If so, what he gives SHR, at age 35, is a third title contender in the stable. Busch is a proven champion, along with new boss Tony Stewart, and if RCR cars are a step behind those in Stewart’s house, Harvick should be a favorite as well. What that all means is that if the three teams can share information effectively, it will only make the group stronger. But that’s not a given. All three are elite driving talents, but they are also incredibly volatile — with both Stewart and Harvick having had run-ins with Busch in the past.
In addition, when Busch was announced as the driver of a new, fourth SHR team with sponsorship from in-house Haas Automation, a company owned by team co-owner Gene Haas, Stewart made no secret of his initial dislike of the deal. After all, he had told the media months before that he was cutting Ryan Newman loose because there was no funding for a fourth program. Stewart has mellowed a bit by now, but there is the potential for internal strife. After all, just last April he wanted to punch Busch at Richmond, unhappy with the way he was being raced. But to be fair, Stewart typically wants to do that to someone on a weekly basis.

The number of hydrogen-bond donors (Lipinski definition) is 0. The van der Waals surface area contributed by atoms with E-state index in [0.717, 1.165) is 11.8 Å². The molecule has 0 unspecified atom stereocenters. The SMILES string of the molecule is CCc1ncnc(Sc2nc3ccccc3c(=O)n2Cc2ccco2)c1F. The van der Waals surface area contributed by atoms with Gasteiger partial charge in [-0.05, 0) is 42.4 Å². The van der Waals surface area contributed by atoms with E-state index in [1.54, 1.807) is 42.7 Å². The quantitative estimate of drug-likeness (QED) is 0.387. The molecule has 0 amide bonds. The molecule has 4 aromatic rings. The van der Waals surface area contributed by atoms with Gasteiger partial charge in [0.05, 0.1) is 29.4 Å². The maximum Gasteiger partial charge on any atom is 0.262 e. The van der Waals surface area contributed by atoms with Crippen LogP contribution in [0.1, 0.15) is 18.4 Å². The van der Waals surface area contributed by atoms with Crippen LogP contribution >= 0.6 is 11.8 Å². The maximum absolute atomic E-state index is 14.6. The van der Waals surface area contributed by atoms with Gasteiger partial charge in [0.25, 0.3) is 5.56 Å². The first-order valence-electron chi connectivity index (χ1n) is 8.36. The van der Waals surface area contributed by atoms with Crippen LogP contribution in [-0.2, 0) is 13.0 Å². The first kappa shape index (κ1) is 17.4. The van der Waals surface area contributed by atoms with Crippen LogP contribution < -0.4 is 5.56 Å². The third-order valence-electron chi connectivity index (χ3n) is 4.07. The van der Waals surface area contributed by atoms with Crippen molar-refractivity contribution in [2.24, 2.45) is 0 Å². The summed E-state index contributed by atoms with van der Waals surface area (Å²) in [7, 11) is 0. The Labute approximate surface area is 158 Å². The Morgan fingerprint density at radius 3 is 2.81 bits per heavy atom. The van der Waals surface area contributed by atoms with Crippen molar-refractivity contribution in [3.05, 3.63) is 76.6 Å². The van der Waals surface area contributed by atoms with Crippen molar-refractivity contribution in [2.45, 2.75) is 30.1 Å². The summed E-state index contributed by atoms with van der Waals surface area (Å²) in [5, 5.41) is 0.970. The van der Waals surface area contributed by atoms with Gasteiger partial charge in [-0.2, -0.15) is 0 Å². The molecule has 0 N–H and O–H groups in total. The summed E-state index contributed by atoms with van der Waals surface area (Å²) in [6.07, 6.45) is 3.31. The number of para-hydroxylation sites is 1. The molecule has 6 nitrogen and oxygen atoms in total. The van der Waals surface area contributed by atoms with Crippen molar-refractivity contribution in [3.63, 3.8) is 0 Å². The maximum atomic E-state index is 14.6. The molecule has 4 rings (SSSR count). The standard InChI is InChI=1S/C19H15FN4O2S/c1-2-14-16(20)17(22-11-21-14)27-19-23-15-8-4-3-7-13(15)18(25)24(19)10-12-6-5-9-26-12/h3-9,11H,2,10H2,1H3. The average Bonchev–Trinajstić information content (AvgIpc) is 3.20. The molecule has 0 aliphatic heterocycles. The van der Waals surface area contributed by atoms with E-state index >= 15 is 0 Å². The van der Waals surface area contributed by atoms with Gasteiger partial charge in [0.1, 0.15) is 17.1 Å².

One team member who will play a key role for Busch’s newly numbered 41 this season is crew chief Daniel Knost. Knost was formerly an engineer for Newman at SHR, and 2014 will be his first season calling the shots for a team. How Knost communicates will be key to success. Even an older, wiser Busch still has a tendency to “lose it” on the radio rather than provide the useful information needed. Knost will need to be able to steer Busch back to fixing the problem rather than compounding it if the team is to be a consistent success.